Two of the three original Gateway Center towers, designed by Eggers & Higgins as a model for urban redevelopment after the Second World War. (In the picture above, the entrance to the Gateway subway station is in front.) They were meant to be clad with ordinary brick, and they would have been ugly excrescences; but for various reasons they ended up with these gleaming chrome walls instead, creating a constantly shifting play of light all day. “Towers in a park” was the International Style ideal of a city; it was usually a miserable failure when actually built, but many of the miserable failures were inspired by this conspicuous success, which was one of the most talked-about building projects of the postwar era.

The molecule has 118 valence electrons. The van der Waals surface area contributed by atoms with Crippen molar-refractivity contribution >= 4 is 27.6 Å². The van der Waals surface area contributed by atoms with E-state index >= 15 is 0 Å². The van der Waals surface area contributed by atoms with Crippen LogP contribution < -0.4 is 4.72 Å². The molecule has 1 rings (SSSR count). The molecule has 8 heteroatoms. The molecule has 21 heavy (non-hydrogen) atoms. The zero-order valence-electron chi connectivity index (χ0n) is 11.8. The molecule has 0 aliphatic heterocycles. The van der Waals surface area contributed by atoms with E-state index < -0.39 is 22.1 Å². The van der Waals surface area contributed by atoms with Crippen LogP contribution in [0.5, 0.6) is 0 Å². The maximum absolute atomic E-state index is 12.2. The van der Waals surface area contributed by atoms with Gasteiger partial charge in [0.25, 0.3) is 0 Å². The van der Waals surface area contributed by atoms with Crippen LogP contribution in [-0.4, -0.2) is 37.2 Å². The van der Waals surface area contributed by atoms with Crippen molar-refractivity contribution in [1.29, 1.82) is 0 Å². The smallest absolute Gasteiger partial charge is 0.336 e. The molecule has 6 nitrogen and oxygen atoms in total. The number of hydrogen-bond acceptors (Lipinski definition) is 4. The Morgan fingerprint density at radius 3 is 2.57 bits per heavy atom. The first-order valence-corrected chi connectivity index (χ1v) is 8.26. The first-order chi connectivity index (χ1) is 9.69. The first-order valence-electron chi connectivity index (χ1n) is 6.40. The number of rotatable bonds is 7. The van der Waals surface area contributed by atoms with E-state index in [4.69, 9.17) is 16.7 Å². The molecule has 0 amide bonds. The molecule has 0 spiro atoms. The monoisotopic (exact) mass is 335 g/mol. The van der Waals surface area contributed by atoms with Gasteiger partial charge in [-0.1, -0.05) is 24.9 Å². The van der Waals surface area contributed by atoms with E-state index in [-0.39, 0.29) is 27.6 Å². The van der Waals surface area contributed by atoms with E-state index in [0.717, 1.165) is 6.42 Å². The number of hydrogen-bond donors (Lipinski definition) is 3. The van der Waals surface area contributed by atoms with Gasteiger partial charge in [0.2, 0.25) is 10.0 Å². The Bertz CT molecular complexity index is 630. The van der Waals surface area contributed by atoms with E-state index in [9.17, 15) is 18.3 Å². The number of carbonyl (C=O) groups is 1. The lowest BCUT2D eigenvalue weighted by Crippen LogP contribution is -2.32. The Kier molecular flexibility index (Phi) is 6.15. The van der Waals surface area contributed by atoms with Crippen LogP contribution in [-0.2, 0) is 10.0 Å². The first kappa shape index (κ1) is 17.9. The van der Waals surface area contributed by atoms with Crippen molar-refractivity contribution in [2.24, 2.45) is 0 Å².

Why should the beautiful die?